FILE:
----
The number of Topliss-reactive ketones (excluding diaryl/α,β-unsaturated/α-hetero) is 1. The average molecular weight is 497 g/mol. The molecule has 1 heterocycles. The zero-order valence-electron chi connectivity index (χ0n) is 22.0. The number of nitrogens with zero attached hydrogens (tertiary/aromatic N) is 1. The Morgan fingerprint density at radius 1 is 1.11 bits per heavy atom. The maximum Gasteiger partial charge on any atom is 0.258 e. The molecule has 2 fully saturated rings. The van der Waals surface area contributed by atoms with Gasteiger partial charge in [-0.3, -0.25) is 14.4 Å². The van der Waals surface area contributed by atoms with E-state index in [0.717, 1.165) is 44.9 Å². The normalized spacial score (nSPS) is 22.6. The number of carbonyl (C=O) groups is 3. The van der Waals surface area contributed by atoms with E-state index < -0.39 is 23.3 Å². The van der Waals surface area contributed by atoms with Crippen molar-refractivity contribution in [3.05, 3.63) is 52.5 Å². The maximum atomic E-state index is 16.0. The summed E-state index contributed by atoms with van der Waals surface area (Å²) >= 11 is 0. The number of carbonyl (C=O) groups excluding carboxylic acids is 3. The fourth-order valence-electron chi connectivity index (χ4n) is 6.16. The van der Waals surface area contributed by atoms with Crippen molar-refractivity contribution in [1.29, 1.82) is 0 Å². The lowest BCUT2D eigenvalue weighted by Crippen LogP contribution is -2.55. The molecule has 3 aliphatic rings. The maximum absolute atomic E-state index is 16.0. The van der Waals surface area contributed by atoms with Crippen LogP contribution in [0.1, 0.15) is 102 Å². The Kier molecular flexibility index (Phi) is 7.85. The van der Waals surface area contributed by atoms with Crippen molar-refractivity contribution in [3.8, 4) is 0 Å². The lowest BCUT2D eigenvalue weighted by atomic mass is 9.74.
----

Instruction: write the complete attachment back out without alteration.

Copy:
The number of Topliss-reactive ketones (excluding diaryl/α,β-unsaturated/α-hetero) is 1. The average molecular weight is 497 g/mol. The molecule has 1 heterocycles. The zero-order valence-electron chi connectivity index (χ0n) is 22.0. The number of nitrogens with zero attached hydrogens (tertiary/aromatic N) is 1. The Morgan fingerprint density at radius 1 is 1.11 bits per heavy atom. The maximum Gasteiger partial charge on any atom is 0.258 e. The molecule has 2 fully saturated rings. The van der Waals surface area contributed by atoms with Gasteiger partial charge in [-0.3, -0.25) is 14.4 Å². The van der Waals surface area contributed by atoms with E-state index in [0.717, 1.165) is 44.9 Å². The normalized spacial score (nSPS) is 22.6. The number of carbonyl (C=O) groups is 3. The van der Waals surface area contributed by atoms with E-state index < -0.39 is 23.3 Å². The van der Waals surface area contributed by atoms with Crippen molar-refractivity contribution in [3.05, 3.63) is 52.5 Å². The maximum atomic E-state index is 16.0. The summed E-state index contributed by atoms with van der Waals surface area (Å²) >= 11 is 0. The number of carbonyl (C=O) groups excluding carboxylic acids is 3. The fourth-order valence-electron chi connectivity index (χ4n) is 6.16. The van der Waals surface area contributed by atoms with Crippen molar-refractivity contribution in [1.29, 1.82) is 0 Å². The lowest BCUT2D eigenvalue weighted by Crippen LogP contribution is -2.55. The molecule has 3 aliphatic rings. The maximum absolute atomic E-state index is 16.0. The van der Waals surface area contributed by atoms with Crippen LogP contribution in [0.1, 0.15) is 102 Å². The Kier molecular flexibility index (Phi) is 7.85. The van der Waals surface area contributed by atoms with Crippen molar-refractivity contribution in [3.8, 4) is 0 Å². The lowest BCUT2D eigenvalue weighted by atomic mass is 9.74.